COLUMBIA — At the Yale School of Medicine in 1998, dermatology professor Irwin Braverman was becoming frustrated with his students.
He would point out subtleties in skin rash images they would memorize, but the doctors-in-training had difficulty analyzing patients with visual features they hadn't seen before.
"Art and the Art of Medicine"
WHO: Irvin Braverman, dermatology professor at Yale School of Medicine and founder of the observational skills workshop
WHAT: Interpretation of Victorian paintings to improve skills of medical diagnosis
WHEN: April 10 at 7 p.m.
WHERE: Stotler Lounge in the MU Memorial Union
COST: The event is free and open to the public.
Visual analysis has historically been understood as inherent and therefore not included in medical school curriculum, Braverman said. He attributes the students' difficulties to the rise of imaging technologies such as MRI and CT scans in the 1970s, which took the pressure off doctors to diagnose through observation alone.
Braverman found the solution to his problem not in a classroom or a laboratory, but rather, a museum: the Yale Center for British Art.
He decided to introduce his students to the museum's 18th- and 19th-century paintings and have them interpret the narrative artwork. Like patients whose symptoms point to multiple diseases, Victorian paintings tell stories full of ambiguity and contradictions that students must deal with.
"What do you do with noncoherent information? Do you take the information you like and discard the info that doesn't make sense? And the answer is, 'Of course not,'" Braverman said.
Braverman will share his insights at this year's Carlos Pérez-Mesa, MD, Lectureship in Medical Humanities at 7 p.m. April 10 in Stotler Lounge at MU's Memorial Union. At the event, sponsored by MU's Center for Health Ethics, Braverman will challenge audience members with the same exercises in careful detection and visual analysis that he uses in the one-day workshop required for all first-year students at the Yale School of Medicine.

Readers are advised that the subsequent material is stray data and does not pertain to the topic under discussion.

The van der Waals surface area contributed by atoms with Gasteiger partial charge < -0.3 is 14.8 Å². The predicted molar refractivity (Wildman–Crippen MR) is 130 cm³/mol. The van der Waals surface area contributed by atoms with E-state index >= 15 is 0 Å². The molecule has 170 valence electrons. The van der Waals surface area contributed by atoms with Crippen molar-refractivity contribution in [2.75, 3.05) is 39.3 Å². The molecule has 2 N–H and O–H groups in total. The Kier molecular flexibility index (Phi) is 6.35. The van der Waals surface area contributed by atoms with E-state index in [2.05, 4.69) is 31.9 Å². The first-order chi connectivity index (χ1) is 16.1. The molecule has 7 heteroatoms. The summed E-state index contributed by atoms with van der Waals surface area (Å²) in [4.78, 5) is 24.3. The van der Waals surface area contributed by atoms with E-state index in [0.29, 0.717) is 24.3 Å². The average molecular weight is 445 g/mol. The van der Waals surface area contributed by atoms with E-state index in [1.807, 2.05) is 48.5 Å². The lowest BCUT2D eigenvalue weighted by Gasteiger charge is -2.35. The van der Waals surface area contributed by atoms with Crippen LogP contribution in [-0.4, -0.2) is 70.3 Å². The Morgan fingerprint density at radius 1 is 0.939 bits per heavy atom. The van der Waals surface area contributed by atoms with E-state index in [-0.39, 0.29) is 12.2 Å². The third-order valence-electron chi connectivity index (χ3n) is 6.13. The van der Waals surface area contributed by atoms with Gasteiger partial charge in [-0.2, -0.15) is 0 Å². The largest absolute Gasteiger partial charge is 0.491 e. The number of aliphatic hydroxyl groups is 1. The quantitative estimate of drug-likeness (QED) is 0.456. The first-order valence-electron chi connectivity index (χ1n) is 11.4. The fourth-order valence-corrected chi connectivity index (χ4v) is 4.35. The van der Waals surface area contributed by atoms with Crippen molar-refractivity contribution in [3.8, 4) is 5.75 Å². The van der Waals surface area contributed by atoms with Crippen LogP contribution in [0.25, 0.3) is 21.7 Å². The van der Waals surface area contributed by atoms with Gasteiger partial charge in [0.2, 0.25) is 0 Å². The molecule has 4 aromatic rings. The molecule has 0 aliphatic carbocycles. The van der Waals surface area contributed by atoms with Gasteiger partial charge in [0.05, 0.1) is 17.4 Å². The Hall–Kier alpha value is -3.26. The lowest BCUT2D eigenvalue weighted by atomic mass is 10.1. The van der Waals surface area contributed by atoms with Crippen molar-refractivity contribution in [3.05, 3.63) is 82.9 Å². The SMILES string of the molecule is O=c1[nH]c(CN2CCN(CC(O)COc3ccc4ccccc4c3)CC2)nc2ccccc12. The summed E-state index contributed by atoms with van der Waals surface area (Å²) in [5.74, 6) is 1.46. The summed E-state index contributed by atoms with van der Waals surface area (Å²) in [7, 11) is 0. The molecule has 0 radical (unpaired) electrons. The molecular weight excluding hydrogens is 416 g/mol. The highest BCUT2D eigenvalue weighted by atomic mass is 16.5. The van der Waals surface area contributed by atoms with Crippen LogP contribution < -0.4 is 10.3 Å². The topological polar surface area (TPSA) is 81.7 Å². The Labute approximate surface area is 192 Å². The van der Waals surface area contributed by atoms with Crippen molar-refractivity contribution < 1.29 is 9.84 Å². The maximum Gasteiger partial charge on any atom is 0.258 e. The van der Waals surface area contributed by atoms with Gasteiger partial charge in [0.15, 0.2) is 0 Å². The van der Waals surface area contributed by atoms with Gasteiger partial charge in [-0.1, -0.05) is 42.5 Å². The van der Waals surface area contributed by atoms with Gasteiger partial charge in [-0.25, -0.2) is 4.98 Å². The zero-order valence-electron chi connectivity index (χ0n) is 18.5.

Bill Bondeson, chairman of the lectureship committee, was close friends with Carlos Perez-Mesa, a long-time Columbia doctor and art patron who died in 2000. The lectureship was established in Perez-Mesa's honor and explores the intersection of medicine and fine arts. Previous speakers have included physicians, authors and an ophthalmologist who also conducts a symphony, but never someone in the visual arts.
"That just adds to it, as far as I'm concerned," Bondeson said. "We want to have all the arts represented."
Getting out of the laboratory is at the heart of Braverman's course.
"It isn't something you can lecture," Braverman said. "You can't get up in front of the class and show a painting and show how you analyze it. The students have to do it themselves."
In the "observational skills" workshop, each student is assigned a painting and spends 12 to 13 minutes noting objective details before giving an interpretation of the scene's meaning to three peers and an instructor. This leads to a second benefit.
"When the student comes up with a bunch of interpretations, and the other three students have some other ideas, they'll chime in, so what you have is students learning how to speak with one another, converse with one another, share ideas with one another in a teamwork-like fashion," Braverman said.
More than 25 schools have imitated the program since Braverman published a study on its effectiveness in 2001. Medical schools in Taiwan are currently considering it, and the activity has also been used in workshops by the New York Police Department and Scotland Yard.
"This is applicable to many different professions in making people more observant of what's going on around them and not just looking at those things that are grossly obvious, but looking at the subtle things," Braverman said.